WASHINGTON — Even for a nation that is, by now, used to drinking in political news through a fire hose, election night Tuesday could be a difficult one to absorb.
More than 500 House, Senate and governor’s races will be decided, if not by the end of the night, then over the course of the nail-biting days ahead as write-in ballots are counted and recounts are requested.
Beyond the individual results, the nation will be looking at the returns for answers to bigger questions: Was this election about President Barack Obama? How powerful a phenomenon is the Tea Party movement? How will the new Congress address the still-weak economy? What will it mean for the crop of likely 2012 Republican presidential candidates? Did anonymous campaign money sway the outcome?
Democrats made their last-minute appeals Monday. Michelle Obama headed to Las Vegas and Philadelphia as Vice President Joe Biden traveled to Vermont and former President Bill Clinton raced up and down the East Coast. Barack Obama hunkered down in the White House, conducting a few radio interviews and bracing for a rebuke that most pundits predict could be historic in its breadth.
On the eve of an election that could make him speaker of the House, Rep. John A. Boehner of Ohio, the minority leader, rallied Republicans in Cincinnati, praising as “patriots” the voters who have the “audacity to speak up in defense of freedom, the Constitution and the values of limited government,” according to excerpts released by his office.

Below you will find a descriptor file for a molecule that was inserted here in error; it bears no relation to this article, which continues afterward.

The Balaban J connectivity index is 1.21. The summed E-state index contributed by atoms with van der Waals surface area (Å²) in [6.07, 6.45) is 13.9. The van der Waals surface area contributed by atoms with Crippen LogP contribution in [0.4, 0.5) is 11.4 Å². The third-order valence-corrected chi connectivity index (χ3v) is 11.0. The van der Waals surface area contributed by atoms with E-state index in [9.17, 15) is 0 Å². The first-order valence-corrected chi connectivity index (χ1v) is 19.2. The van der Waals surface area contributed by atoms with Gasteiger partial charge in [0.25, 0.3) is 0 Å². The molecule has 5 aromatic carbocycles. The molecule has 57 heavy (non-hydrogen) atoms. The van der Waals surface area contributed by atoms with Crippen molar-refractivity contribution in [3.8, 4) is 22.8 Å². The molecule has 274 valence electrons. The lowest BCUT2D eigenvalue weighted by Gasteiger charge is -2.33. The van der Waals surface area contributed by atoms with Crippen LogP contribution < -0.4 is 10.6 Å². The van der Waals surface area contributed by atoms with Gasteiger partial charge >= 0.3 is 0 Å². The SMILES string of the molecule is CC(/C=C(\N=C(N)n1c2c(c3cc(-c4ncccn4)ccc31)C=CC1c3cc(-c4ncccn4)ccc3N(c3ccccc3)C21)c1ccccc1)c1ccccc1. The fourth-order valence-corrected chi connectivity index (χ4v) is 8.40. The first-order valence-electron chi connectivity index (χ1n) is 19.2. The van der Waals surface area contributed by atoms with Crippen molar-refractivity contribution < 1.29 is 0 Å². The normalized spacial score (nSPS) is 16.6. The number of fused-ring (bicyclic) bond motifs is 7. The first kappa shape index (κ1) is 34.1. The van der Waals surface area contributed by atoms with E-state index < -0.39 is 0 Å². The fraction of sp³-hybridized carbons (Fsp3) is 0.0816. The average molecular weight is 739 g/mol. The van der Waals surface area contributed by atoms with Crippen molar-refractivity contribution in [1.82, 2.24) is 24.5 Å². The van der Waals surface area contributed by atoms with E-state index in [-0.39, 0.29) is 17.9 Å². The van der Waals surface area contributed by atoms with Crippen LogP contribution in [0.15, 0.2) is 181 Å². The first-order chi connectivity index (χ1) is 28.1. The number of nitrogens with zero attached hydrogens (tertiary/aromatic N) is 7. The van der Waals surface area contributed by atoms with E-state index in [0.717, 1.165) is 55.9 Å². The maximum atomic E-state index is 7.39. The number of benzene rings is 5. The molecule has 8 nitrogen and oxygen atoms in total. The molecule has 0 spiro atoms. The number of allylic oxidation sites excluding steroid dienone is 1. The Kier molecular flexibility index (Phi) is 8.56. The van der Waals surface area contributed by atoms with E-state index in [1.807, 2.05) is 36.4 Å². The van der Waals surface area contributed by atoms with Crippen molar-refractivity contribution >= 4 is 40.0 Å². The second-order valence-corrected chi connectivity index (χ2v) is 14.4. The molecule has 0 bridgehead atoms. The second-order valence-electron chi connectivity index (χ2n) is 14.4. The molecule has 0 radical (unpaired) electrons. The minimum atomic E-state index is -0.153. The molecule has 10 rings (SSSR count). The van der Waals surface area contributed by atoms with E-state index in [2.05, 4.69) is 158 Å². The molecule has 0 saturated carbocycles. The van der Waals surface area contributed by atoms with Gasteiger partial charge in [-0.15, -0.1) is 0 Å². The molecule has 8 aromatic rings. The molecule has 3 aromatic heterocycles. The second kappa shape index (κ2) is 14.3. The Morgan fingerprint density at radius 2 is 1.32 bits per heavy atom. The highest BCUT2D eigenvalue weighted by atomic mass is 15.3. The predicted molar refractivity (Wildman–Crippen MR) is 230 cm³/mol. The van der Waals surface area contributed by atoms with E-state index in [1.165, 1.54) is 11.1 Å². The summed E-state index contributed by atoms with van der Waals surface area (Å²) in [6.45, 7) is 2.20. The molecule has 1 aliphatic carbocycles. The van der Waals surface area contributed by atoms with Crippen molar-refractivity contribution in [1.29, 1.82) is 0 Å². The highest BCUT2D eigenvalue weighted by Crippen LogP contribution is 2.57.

Polls close in Kentucky first, at 6 p.m. Eastern time, so look to the races there for an early clue to how the evening is going. In the state’s Senate race, Rand Paul, the Republican and a Tea Party favorite, has been pulling ahead of Jack Conway, the Democrat. Also watch Rep. Ben Chandler, a Democrat who won re-election easily in 2006 and 2008, but is fighting to survive in Kentucky’s 6th Congressional District.
“If there is a dramatic falloff, Democrats are cooked,” Gov. Edward G. Rendell of Pennsylvania, a Democrat said.
The Tea Party
An analysis by The New York Times last month found that 138 candidates for the House and Senate claimed support from the Tea Party movement, and dozens of them could find themselves part of a congressional Tea Party caucus Wednesday and in a position to exert substantial influence on the Republican Party.
But assessing the movement’s success will not be a simple numbers game. If big-name Tea Party favorites lose to Democrats in places like Alaska, Colorado, Delaware or Nevada, the Republican Party could be left with a decidedly mixed impression of the movement and a renewed debate over whether Tea Party fervor made it harder — not easier — for Republicans to seize control of the Senate.